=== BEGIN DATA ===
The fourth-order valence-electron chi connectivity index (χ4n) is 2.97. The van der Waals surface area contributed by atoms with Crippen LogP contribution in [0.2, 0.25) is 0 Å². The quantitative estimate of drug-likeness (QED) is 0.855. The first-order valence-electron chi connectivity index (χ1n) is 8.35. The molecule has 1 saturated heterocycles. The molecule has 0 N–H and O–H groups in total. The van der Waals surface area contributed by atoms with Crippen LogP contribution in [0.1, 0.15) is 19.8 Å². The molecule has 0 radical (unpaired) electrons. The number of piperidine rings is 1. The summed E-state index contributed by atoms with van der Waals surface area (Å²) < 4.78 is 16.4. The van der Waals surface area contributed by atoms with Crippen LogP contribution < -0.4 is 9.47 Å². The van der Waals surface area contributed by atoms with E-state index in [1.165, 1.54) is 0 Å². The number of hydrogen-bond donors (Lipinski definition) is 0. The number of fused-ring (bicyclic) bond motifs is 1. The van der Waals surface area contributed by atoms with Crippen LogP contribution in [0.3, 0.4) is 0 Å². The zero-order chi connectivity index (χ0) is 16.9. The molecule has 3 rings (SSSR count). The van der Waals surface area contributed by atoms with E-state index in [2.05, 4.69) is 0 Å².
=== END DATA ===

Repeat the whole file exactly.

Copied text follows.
The fourth-order valence-electron chi connectivity index (χ4n) is 2.97. The van der Waals surface area contributed by atoms with Crippen LogP contribution in [0.2, 0.25) is 0 Å². The quantitative estimate of drug-likeness (QED) is 0.855. The first-order valence-electron chi connectivity index (χ1n) is 8.35. The molecule has 1 saturated heterocycles. The molecule has 0 N–H and O–H groups in total. The van der Waals surface area contributed by atoms with Crippen LogP contribution in [0.1, 0.15) is 19.8 Å². The molecule has 0 radical (unpaired) electrons. The number of piperidine rings is 1. The summed E-state index contributed by atoms with van der Waals surface area (Å²) < 4.78 is 16.4. The van der Waals surface area contributed by atoms with Crippen LogP contribution < -0.4 is 9.47 Å². The van der Waals surface area contributed by atoms with E-state index in [1.165, 1.54) is 0 Å². The number of hydrogen-bond donors (Lipinski definition) is 0. The number of fused-ring (bicyclic) bond motifs is 1. The van der Waals surface area contributed by atoms with Crippen LogP contribution in [0.3, 0.4) is 0 Å². The zero-order chi connectivity index (χ0) is 16.9. The molecule has 3 rings (SSSR count). The van der Waals surface area contributed by atoms with E-state index in [2.05, 4.69) is 0 Å².